Throngs awaiting reopened center

November 25, 1995|By Gary Gately | Gary Gately,SUN STAFF

The square dancers will be here, all 20,000 of them. So, too, will 15,000 Veterans of Foreign Wars, 13,000 orthodontists, 10,000 window-covering experts, 9,000 construction specialists, 7,000 veterinarians, 5,000 pharmacists.

They've marked their calendars -- some for dates into the next century -- to schmooze, catch up with old buddies, share trade secrets, reminisce or some combination thereof at the expanded Baltimore Convention Center.

Though completion of the Convention Center's expansion remains 10 months away, the city's convention bureau has booked 96 conventions and trade shows, whose delegates are expected to pump some $475 million into the local economy.

Of those bookings, 37 came as a direct result of the $150 million expansion and renovation.

The larger gatherings simply couldn't fit in the existing center, which is about half the size of what the new center will be when expanded. Others wouldn't have been able to come here because of another simultaneous gathering, but the newly expanded center will accommodate two mid-size meetings at once.

The record pace of bookings for the expanded center confirms what many had long argued -- that Baltimore routinely lost larger conventions to competing cities because it couldn't accommodate them.

"There's absolutely no question that this gives credence to the fact that the expansion was necessary long before it was ever approved, and there was enough business out there that wanted to come to Baltimore," said Dale Garvin, acting executive director of the Baltimore Area Convention and Visitors Association (BACVA).

Indeed, the 37 additional gatherings made possible by the expansion will bring 214,700 convention delegates to town from 1996 to 2003. They'll book 384,542 nights in hotel rooms, spend nearly $200 million and contribute nearly $11 million to city and state tax coffers.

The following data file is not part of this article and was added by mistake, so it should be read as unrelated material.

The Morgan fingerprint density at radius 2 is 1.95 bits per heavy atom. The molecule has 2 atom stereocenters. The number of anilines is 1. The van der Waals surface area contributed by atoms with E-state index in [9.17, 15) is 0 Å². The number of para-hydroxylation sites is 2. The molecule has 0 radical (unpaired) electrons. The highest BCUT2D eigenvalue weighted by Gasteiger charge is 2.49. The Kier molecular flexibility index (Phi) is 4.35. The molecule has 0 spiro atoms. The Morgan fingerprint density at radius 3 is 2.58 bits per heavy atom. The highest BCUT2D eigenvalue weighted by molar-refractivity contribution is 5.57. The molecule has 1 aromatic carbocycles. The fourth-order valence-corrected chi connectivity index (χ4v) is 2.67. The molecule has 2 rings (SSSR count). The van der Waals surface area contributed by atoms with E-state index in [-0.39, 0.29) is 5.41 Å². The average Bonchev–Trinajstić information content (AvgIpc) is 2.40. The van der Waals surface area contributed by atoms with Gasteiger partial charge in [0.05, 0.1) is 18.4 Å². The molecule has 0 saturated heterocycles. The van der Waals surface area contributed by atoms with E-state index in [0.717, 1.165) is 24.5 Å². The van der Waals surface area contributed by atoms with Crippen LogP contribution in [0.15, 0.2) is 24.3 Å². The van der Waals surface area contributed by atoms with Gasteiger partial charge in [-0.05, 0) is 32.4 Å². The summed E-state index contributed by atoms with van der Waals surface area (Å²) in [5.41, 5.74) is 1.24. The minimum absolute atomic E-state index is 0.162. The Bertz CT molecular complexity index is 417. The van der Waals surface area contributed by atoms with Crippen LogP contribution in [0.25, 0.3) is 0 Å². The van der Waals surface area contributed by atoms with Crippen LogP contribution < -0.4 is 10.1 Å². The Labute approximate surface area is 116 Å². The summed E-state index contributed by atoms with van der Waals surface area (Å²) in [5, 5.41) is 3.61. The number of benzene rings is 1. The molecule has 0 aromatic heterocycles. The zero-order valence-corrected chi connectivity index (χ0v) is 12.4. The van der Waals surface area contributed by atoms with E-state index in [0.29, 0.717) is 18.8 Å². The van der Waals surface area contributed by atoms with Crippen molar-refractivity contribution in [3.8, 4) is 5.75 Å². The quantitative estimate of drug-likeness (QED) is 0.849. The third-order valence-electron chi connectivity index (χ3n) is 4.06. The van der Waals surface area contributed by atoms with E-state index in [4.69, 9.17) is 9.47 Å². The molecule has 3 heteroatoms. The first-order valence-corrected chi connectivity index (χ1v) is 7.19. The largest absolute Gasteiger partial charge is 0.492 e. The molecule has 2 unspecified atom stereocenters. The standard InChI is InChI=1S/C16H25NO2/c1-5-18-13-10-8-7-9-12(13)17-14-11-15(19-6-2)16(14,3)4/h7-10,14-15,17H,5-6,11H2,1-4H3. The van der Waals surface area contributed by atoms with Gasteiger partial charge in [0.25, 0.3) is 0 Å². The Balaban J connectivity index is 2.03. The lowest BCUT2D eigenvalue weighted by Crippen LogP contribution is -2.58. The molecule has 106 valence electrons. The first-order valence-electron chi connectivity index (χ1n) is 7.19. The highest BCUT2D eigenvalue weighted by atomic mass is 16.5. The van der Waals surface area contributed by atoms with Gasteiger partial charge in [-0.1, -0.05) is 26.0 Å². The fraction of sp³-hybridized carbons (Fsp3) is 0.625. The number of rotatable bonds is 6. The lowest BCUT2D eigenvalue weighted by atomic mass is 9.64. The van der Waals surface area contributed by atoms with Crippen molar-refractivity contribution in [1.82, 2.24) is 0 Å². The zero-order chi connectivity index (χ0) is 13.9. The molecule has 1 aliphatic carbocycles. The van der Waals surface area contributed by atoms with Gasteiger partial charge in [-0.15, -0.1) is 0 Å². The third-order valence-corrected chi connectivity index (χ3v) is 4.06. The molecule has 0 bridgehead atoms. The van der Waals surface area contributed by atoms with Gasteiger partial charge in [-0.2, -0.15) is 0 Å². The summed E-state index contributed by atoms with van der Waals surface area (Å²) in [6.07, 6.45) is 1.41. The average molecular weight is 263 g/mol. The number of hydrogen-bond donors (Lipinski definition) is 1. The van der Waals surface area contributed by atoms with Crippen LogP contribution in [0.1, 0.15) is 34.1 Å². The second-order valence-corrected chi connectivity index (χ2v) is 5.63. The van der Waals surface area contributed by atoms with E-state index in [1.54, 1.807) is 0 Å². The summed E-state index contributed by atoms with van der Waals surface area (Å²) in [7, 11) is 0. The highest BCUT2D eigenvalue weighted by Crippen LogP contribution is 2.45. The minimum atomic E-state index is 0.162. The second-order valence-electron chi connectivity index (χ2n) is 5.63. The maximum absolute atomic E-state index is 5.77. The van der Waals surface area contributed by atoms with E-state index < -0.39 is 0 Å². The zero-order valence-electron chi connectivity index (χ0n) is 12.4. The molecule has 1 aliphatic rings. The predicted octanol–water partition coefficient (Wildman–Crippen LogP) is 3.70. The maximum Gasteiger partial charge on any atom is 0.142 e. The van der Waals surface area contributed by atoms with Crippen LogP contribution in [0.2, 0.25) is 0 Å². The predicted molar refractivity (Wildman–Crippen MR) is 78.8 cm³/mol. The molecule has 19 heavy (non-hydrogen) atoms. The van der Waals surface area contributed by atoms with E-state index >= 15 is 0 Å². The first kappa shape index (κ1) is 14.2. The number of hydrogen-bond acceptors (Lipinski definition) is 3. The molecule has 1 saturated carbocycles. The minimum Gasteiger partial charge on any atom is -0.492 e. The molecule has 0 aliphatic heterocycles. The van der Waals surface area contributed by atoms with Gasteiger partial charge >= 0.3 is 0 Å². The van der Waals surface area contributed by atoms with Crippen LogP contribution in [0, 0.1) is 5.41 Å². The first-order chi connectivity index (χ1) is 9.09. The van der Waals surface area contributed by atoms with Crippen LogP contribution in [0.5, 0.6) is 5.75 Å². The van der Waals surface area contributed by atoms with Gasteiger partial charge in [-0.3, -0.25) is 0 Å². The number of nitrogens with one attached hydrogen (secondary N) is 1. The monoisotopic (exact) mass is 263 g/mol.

The first phase of the expansion, to be completed in September, will add 185,000 square feet of meeting space, 27 meeting rooms and a 37,000-square-foot ballroom.

The second phase will refurbish the existing building, and the newly expanded center will be complete in April 1997 with some 300,000 square feet of meeting space and 50 meeting rooms.

Even with the expansion, the center will be too small to handle the biggest gatherings, such as national political conventions.

But it will hold gatherings as large as 20,000 and be able to play host to roughly 87 percent of all U.S. conventions and trade shows, compared with 67 percent now.

Early bookings represent a healthy start, by all accounts, but jubilation is tempered. Without a hefty increase in funding for marketing, according to convention and tourism leaders, the city will inevitably lose its competitive edge to better financed operations and fall short of the promise of creating 6,000 jobs and generating $30 million a year in new tax revenues by 2000.

Kathleen Ratcliffe, BACVA's convention marketing director, said the surge in bookings partly reflects pent-up demand for a bigger Convention Center in Baltimore, aggressive marketing and considerable trade press about the expansion.

"We can ride that publicity for a while," she said.

She said the expansion enabled BACVA to lure large gatherings such as the 10,000-delegate National Association of College Stores, the 10,000-delegate Society of Nuclear Medicine and the 6,000-delegate National Fire Protection Association.

Agreeing with hoteliers, other convention bureau officials and industry analysts, she said that bookings created by the industry buzz surrounding an expansion will fade, and the city risks losing millions in potential business.

Baltimore's convention bureau lags well behind competitors, which typically spend millions more each year to lure gatherings in the high-stakes, $50 billion-a-year meetings industry.

BACVA receives about $2 million of its $2.8 million operating budget from the city, the remainder from member dues and reservation fees for booking hotel rooms.

The bulk of the budget, about $1.6 million, goes toward salaries and benefits; the rest pays for trade shows, sales calls, &r promotions and advertising to lure conventions and tourists.

As scores of cities have built or expanded convention centers, tripling their number to more than 350 since the 1970s, the industry has grown fiercely competitive, prompting other cities to increase marketing and mount slick advertising campaigns.

Meantime, Baltimore has reduced spending to promote the center.

Even with the state agreeing to kick in about $550,000 for advertising this year, the city is clearly outspent. San Antonio, for example, spent $9 million last year on its convention bureau, about three times Baltimore's expenditures, and $1 million on ads for its convention center alone.

Philadelphia spent about $4 million on marketing its convention center and $2 million on tourism promotion, and Washington spent $5.6 million for its convention bureau, according to information provided by BACVA.

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